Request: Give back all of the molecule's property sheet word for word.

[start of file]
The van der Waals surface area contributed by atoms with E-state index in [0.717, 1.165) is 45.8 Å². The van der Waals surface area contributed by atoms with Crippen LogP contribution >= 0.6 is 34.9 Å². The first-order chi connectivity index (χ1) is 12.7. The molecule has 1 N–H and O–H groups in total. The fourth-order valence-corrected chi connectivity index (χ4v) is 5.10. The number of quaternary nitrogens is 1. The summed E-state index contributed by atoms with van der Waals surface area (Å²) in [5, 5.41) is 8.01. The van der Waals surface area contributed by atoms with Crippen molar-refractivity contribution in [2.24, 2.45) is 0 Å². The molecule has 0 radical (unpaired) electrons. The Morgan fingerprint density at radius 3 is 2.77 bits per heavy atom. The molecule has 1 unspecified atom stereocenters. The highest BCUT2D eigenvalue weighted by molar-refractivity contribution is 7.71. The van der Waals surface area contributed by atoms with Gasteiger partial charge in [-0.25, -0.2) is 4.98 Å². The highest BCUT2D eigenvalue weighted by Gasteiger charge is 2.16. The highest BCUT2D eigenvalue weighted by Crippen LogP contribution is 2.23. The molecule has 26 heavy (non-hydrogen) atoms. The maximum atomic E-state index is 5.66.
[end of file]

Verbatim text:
The van der Waals surface area contributed by atoms with E-state index in [0.717, 1.165) is 45.8 Å². The van der Waals surface area contributed by atoms with Crippen LogP contribution >= 0.6 is 34.9 Å². The first-order chi connectivity index (χ1) is 12.7. The molecule has 1 N–H and O–H groups in total. The fourth-order valence-corrected chi connectivity index (χ4v) is 5.10. The number of quaternary nitrogens is 1. The summed E-state index contributed by atoms with van der Waals surface area (Å²) in [5, 5.41) is 8.01. The van der Waals surface area contributed by atoms with Crippen molar-refractivity contribution in [2.24, 2.45) is 0 Å². The molecule has 0 radical (unpaired) electrons. The Morgan fingerprint density at radius 3 is 2.77 bits per heavy atom. The molecule has 1 unspecified atom stereocenters. The highest BCUT2D eigenvalue weighted by molar-refractivity contribution is 7.71. The van der Waals surface area contributed by atoms with Gasteiger partial charge in [-0.25, -0.2) is 4.98 Å². The highest BCUT2D eigenvalue weighted by Gasteiger charge is 2.16. The highest BCUT2D eigenvalue weighted by Crippen LogP contribution is 2.23. The molecule has 26 heavy (non-hydrogen) atoms. The maximum atomic E-state index is 5.66.